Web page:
KENYA – Kenya’s efforts to enhance its export capabilities have gained momentum with recent investments in Export Processing Zones (EPZs), signaling a significant economic boost.

Over the past six months, the government has gazetted four new private zones, attracting a capital infusion of KES 13.8 billion (US$106.5 million) and creating 3,143 jobs.

Rebecca Miano, Kenya’s Cabinet Secretary for Trade and Industry, highlighted the impact of these developments on the country’s industrial landscape. “These new zones and enterprises mark a pivotal step towards achieving our ambitious investment targets,” she emphasized.

The government aims to attract $10 billion in investments by 2025 and achieve substantial growth in manufacturing.

Miano underscored the strategic importance of industrial parks and economic zones in diversifying exports and bolstering market access for SMEs.

The allocation of KES 4.5 billion (USD34.8 million) for county-level industrial parks and KES 1.9 billion (USD14.6 million) to support SME financing reflects Kenya’s commitment to fostering a robust economic environment.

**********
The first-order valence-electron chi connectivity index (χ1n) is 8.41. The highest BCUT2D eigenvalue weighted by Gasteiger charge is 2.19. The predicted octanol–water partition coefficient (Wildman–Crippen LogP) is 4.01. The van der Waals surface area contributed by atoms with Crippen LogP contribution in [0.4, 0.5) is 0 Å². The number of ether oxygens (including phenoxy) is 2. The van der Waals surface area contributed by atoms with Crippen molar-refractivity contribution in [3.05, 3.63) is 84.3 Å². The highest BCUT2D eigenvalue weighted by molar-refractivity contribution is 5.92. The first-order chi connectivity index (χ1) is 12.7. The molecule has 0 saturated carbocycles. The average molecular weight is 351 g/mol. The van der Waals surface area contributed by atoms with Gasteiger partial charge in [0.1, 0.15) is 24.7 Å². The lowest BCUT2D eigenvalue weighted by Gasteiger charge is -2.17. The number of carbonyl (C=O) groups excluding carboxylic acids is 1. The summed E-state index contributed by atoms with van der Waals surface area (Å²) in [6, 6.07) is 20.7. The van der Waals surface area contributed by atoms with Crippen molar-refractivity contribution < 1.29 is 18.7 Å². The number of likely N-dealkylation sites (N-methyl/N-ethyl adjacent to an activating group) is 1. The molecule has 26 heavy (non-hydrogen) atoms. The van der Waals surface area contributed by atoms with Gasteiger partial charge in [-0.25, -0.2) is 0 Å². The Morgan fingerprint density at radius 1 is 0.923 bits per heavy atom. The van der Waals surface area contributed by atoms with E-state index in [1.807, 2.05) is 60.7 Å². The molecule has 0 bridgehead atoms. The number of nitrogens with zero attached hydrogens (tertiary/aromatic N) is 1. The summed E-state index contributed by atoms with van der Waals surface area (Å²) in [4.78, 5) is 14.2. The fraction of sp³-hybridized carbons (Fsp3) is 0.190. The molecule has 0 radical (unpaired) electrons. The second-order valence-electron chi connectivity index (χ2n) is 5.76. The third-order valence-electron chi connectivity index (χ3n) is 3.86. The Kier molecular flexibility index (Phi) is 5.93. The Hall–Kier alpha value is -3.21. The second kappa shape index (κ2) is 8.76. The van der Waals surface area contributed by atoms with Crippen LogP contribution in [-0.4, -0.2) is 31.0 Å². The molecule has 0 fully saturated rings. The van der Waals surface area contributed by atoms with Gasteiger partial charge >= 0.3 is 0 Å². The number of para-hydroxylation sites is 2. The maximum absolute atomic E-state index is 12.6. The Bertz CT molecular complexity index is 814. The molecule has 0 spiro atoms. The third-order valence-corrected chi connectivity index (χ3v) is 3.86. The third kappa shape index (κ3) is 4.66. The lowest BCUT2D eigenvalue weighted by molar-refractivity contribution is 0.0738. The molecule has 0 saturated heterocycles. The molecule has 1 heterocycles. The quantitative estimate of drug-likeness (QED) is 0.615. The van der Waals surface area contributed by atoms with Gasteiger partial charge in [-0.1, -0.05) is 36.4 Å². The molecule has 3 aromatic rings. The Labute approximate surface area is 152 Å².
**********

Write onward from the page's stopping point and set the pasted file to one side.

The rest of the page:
Kenya’s export sector has shown promising growth, with total merchandise trade reaching KES 3.6 trillion (US$27.8 billion) in 2023, a 7.6% increase from the previous year. Export earnings surged by 15.4%, underlining the country’s expanding role in the global market.

The extension of the African Growth and Opportunity Act (AGOA) by the US Congress further enhances Kenya’s export prospects, ensuring continued duty-free access to the US market for EPZ firms.

“We are optimistic about leveraging this extended framework to strengthen our trade relations with the US,” Miano affirmed.

In parallel, the Kenya Plant Health Inspectorate Service (KEPHIS) has announced new fees for phytosanitary services, effective July 15, 2024. These fees aim to streamline inspection processes for agricultural products, impacting both importers and exporters.

Exporters of fresh produce, for instance, will incur charges for phytosanitary certificates and inspections based on weight and specific requirements.

The fee structure will charge 50 cents per kilogram, with a minimum charge set at Ksh100 (USD 0.78) per consignment. Additionally, each phytosanitary certificate will cost Ksh500 (USD 3.88).

Similarly, for importers of agricultural products, KEPHIS mandates a plant import permit and inspection certificate, also priced at 50 cents per kilogram. Additionally, each plant permit will incur an additional fee of Ksh600 (USD 4.65).


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